Two days before the scheduled exam score release, I read on a CPA Exam blog that the scores could be released a day early. So I logged on a day earlier - at about 7 am and the scores were not showing. I estimate that I refreshed the screen about 100 times before my score of 87 appeared at about noon time. I let out a scream - "YES"! And I thought to myself "I Got it done!"
The next step was to apply to the NASBA to have an evaluation of my education credentials completed. NASBA checks official transcripts to assure that all the education requirements for Massachusetts are met including all the required accounting, business courses, 150 credit rule, and in my case, the graduate degree. I received notice that the AECR (academic evaluation for certification report) had been prepared and transmitted to the Massachusetts Board of Public Accounting. That transmission, which means my education credentials have passed the test, will now allow me to apply for an receive my CPA certificate!
2. You must use a review course. You can't pass without it. The course will teach you content and successful techniques to pass the exam. You will be tested on knowledge and your ability to pass the test. If you go the self-study route you will save money. It's much cheaper than the face-to-face courses however; it requires a great deal of dedication and discipline. I had to steal time before going to work. I got up at 6 am and studied till about 7 am when I would bring my son to school and go onto work. I used my lunch hours, Tues. nights, and Saturday mornings to study in set time frames.
3. Use a few approaches but decide on one foundational method. I used the Gleim system as my primary review source - to take my practice exams, to diagnose my weaknesses, and to study outlines. I used BISK for the videos and workbooks for REG and FAR.
4. In Massachusetts you need 150 credits. Some people add 30 credits of undergraduate courses or get there with an accounting certificate but for me, my MBA did it and I believe my MBA helped greatly even though it was 30 years old! Lessons learned in the Bryant University MBA program of the 1980s helped set a good foundation for both the CPA exam and the CMA exam. I was a more well rounded person because of the MBA and you need that to pass the exam. I also think a habit of reading the Wall Street Journal and other publications and listen to business related podcasts helps because even though the CPA is intense public accounting, it draws upon a vocabulary and basic business knowledge that MBA programs provide and the real world uses.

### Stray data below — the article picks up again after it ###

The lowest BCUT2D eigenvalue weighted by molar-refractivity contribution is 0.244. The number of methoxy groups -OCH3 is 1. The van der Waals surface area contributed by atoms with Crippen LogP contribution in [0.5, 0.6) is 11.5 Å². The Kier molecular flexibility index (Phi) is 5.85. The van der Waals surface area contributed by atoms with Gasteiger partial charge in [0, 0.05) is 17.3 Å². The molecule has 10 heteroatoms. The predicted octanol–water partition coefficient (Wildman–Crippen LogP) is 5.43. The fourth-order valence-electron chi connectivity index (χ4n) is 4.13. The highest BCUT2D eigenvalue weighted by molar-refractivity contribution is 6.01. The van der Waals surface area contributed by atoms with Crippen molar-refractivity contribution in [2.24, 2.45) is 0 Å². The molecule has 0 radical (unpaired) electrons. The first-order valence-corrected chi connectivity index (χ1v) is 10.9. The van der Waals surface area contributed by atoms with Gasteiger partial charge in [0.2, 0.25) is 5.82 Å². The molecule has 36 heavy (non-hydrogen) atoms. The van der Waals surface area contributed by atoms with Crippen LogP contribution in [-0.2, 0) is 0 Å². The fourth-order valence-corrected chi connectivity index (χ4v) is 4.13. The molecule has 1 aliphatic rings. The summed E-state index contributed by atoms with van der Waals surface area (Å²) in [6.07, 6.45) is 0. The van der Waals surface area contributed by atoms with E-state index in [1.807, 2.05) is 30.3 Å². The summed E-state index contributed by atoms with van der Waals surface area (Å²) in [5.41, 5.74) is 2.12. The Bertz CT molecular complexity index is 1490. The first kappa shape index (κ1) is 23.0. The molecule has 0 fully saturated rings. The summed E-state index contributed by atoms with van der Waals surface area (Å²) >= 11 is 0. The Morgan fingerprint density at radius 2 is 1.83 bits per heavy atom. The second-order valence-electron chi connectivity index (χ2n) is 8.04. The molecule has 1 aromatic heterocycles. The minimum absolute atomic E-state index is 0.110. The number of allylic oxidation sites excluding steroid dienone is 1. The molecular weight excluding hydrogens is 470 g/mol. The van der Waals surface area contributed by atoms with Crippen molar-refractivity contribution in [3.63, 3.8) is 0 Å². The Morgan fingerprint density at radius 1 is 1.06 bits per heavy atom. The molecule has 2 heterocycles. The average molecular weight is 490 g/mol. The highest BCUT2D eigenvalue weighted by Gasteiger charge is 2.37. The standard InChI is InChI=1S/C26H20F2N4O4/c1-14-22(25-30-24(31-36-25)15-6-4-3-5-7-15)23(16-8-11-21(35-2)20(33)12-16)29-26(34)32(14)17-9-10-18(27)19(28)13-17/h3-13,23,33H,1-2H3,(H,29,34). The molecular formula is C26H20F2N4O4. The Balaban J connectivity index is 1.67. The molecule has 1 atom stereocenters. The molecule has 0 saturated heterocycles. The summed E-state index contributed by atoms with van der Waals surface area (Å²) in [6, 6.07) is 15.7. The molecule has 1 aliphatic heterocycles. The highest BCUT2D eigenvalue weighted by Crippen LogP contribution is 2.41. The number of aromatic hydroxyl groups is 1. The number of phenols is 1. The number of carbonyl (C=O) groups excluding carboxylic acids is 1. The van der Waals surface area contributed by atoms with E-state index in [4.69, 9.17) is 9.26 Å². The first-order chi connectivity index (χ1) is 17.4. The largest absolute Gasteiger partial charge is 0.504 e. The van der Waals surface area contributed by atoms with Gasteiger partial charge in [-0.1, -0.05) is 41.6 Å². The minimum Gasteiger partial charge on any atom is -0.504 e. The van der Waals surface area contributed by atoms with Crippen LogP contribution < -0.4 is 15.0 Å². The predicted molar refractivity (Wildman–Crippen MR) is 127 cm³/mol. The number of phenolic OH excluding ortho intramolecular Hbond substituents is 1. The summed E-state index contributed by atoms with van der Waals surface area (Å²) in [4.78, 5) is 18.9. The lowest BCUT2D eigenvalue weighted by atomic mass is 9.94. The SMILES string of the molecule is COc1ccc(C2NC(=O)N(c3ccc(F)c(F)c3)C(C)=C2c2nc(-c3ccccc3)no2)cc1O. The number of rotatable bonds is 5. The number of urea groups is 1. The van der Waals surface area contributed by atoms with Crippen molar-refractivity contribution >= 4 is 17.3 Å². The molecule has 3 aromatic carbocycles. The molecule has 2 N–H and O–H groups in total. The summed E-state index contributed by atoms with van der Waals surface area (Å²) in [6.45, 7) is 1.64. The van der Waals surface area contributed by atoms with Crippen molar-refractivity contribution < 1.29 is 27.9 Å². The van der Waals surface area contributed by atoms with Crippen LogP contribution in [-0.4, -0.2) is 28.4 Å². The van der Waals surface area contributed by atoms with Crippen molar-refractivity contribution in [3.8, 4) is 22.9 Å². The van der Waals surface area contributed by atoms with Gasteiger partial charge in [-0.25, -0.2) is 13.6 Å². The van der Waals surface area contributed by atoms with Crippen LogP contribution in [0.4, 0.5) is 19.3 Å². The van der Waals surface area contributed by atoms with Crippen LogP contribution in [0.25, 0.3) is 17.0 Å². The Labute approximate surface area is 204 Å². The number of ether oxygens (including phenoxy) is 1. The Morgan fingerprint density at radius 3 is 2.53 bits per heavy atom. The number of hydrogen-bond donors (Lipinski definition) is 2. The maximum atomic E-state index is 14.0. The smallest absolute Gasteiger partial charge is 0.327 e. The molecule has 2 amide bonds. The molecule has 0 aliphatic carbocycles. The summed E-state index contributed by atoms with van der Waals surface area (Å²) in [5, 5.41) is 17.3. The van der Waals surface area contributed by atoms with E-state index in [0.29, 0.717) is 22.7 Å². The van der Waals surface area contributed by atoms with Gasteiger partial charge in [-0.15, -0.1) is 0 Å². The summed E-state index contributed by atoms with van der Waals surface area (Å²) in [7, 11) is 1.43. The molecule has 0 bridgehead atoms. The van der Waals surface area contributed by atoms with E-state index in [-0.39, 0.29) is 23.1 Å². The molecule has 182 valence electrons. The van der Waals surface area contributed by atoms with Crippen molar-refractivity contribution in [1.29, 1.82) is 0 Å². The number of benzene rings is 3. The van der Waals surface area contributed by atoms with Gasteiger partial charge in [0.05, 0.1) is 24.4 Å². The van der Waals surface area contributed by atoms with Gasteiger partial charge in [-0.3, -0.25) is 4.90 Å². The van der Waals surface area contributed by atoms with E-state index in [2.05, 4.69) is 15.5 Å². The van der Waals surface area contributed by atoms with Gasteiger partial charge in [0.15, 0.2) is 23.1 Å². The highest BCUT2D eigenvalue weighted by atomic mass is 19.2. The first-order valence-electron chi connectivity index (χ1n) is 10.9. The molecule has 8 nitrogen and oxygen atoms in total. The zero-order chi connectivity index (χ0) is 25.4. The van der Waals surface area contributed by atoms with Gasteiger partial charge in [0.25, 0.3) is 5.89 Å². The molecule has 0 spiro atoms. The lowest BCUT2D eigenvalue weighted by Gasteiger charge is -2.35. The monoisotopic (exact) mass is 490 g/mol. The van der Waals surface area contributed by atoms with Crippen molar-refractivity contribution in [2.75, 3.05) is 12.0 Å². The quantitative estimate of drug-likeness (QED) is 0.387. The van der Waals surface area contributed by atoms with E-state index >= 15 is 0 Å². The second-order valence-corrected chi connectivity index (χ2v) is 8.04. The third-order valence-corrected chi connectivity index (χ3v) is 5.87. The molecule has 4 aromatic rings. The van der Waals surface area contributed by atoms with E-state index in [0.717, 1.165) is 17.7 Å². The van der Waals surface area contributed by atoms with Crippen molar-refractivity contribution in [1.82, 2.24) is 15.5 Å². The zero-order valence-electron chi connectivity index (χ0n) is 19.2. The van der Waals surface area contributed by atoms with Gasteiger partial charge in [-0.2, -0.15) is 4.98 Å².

5. Learn to be a good CPA exam test taker. Understand the issues of CPA exam time management. Become comfortable taking practice exams. I estimate that I took hundreds of 30 question testlets and saw over 5,000 different CPA questions over my months of study and those practice tests and practice simulations were key. I got to the point where I could find any piece of research - be it tax or GAAP in a matter of a few minutes. I actually timed myself to make sure I could do research and answer the simulation question quickly and therefore allocate the rest of the precious time on other simulation tasks.
10. The process is worth it. The CPA exam and any established review system are a good investment. You will learn more and earn more as a result of passing the CPA exam. There is no doubt about that!